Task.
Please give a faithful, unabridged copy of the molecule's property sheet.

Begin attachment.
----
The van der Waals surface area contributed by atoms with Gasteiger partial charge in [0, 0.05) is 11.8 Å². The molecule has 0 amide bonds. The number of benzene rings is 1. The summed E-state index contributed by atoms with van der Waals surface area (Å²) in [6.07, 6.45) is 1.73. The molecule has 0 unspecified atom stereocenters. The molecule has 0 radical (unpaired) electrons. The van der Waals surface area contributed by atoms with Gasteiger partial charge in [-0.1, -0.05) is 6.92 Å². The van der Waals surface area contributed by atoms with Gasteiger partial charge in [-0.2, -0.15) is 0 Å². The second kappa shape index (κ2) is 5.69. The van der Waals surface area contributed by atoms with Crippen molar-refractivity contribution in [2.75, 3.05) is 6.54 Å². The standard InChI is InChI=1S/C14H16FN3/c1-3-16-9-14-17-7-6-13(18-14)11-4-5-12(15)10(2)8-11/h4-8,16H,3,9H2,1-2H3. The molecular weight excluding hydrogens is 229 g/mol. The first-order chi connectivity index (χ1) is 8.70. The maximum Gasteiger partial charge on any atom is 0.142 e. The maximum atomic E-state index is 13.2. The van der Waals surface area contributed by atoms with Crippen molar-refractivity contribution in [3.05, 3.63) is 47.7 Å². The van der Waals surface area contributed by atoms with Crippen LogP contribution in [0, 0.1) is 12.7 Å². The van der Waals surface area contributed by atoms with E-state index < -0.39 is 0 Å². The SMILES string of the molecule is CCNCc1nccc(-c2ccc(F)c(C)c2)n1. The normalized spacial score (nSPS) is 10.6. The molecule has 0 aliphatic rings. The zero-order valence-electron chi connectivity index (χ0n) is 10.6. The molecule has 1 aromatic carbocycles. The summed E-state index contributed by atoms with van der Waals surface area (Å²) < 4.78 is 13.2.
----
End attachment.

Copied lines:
The van der Waals surface area contributed by atoms with Gasteiger partial charge in [0, 0.05) is 11.8 Å². The molecule has 0 amide bonds. The number of benzene rings is 1. The summed E-state index contributed by atoms with van der Waals surface area (Å²) in [6.07, 6.45) is 1.73. The molecule has 0 unspecified atom stereocenters. The molecule has 0 radical (unpaired) electrons. The van der Waals surface area contributed by atoms with Gasteiger partial charge in [-0.1, -0.05) is 6.92 Å². The van der Waals surface area contributed by atoms with Gasteiger partial charge in [-0.2, -0.15) is 0 Å². The second kappa shape index (κ2) is 5.69. The van der Waals surface area contributed by atoms with Crippen molar-refractivity contribution in [2.75, 3.05) is 6.54 Å². The standard InChI is InChI=1S/C14H16FN3/c1-3-16-9-14-17-7-6-13(18-14)11-4-5-12(15)10(2)8-11/h4-8,16H,3,9H2,1-2H3. The molecular weight excluding hydrogens is 229 g/mol. The first-order chi connectivity index (χ1) is 8.70. The maximum Gasteiger partial charge on any atom is 0.142 e. The maximum atomic E-state index is 13.2. The van der Waals surface area contributed by atoms with Crippen molar-refractivity contribution in [3.05, 3.63) is 47.7 Å². The van der Waals surface area contributed by atoms with Crippen LogP contribution in [0, 0.1) is 12.7 Å². The van der Waals surface area contributed by atoms with E-state index < -0.39 is 0 Å². The SMILES string of the molecule is CCNCc1nccc(-c2ccc(F)c(C)c2)n1. The normalized spacial score (nSPS) is 10.6. The molecule has 0 aliphatic rings. The zero-order valence-electron chi connectivity index (χ0n) is 10.6. The molecule has 1 aromatic carbocycles. The summed E-state index contributed by atoms with van der Waals surface area (Å²) < 4.78 is 13.2.